We already know that music has a positive effect on morale, but researchers have discovered that it can produce other beneficial effects on the brain and neurological functions. So what are these effects?
The various positive effects music has on the brain
When you hear music, you probably feel like dancing or tapping your hands and feet in time with the rhythm. This is because music stimulates the motor areas of the brain. But it can also give you shivers or goosebumps, caused by the release of endorphins, which act as natural painkillers. Additionally, music is now being used in certain hospitals to complement pain medication and provide relief for patients.
And that’s not all! There is a more surprising effect still: music can help limit word finding difficulties due to brain lesions. In fact, music promotes language recovery in stroke victims. Such therapy consists of repeating words or phrases, singing them aloud or humming along to them.
Healing using dance or piano
In order to help victims of stroke or brain injury to regain motor skills, a German neurologist had people learn to play piano so as to reduce muscular rigidity and also balance problems brought on by Parkinson’s disease. The rhythm acquired by learning piano helped people to relieve such problems, while increasing flexibility in the muscles and joints.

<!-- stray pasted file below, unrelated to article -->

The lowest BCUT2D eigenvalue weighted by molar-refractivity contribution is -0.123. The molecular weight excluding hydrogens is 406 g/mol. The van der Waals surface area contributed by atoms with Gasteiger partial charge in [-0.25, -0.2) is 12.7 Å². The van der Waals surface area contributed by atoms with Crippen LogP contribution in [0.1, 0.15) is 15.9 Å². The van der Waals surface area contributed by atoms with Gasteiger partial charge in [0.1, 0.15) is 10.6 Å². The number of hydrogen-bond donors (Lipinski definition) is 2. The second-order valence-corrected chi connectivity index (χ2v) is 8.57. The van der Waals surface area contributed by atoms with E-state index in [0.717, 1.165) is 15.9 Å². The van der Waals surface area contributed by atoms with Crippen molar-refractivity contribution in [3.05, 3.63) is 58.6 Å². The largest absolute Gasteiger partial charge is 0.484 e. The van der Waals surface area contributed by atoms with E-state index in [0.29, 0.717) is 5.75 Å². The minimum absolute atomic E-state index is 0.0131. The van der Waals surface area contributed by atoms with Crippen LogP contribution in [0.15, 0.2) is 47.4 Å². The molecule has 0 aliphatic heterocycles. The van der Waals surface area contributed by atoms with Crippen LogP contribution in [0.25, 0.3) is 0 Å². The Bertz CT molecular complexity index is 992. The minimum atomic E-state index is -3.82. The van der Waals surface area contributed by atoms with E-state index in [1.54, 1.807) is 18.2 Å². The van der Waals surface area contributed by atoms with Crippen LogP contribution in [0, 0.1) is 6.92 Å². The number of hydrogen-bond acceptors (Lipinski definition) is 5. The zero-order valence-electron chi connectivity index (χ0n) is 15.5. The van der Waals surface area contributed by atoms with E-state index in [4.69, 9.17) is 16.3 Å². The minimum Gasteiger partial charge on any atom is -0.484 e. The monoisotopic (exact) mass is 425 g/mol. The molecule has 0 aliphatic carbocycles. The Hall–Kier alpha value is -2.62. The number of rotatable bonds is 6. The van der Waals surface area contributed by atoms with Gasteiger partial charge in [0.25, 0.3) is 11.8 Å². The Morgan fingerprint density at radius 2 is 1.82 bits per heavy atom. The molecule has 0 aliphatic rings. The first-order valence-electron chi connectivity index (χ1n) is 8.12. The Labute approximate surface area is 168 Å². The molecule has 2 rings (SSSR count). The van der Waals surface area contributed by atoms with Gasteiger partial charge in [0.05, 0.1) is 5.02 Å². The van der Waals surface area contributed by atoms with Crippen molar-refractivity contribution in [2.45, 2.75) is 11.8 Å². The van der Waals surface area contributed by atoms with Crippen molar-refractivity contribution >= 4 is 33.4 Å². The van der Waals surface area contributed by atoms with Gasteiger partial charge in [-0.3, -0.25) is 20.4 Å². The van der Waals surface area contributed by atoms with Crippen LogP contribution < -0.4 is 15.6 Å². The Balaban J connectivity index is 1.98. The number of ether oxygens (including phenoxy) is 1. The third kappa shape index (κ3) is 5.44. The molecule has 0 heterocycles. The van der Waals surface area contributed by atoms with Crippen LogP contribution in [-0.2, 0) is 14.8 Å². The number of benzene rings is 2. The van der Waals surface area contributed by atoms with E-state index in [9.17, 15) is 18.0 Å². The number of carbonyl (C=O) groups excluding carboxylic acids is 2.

For people affected by Parkinson’s disease, several establishments in Europe and in the States now propose specific dance classes, such as tango targeted at such patients. These courses are intended to help them restore their balance and improve their motor skills. Thanks to learning to synchronise their steps, walking becomes easier.
Music is good for the memory!
It really seems that music has incredible therapeutic properties, and there is no need to limit yourself when it comes to enjoying it! In terms of the brain, several studies have shown that music stimulates short term memory. It can therefore be beneficial for learning in school, because it reinforces attention and concentration.
Try working or helping your children do their homework with music playing in the background, and tell us how you get on!
Finally, a further study has proven that people affected by Alzheimer’s disease, even at an advanced stage, could learn new songs by going to singing workshops, even though it was thought that their memory was no longer functioning. Although cognitive functions that have been lost cannot be restored, music seems to re-awaken a “dormant memory” that has been there all along.
We cannot yet confirm with certainty that music fights against the effects of brain ageing but it is hypothesised that this could one day be confirmed, because we already know that musicians have a thicker than average cortex, and we know that playing a musical instrument increases the performance of the neurons in the brain.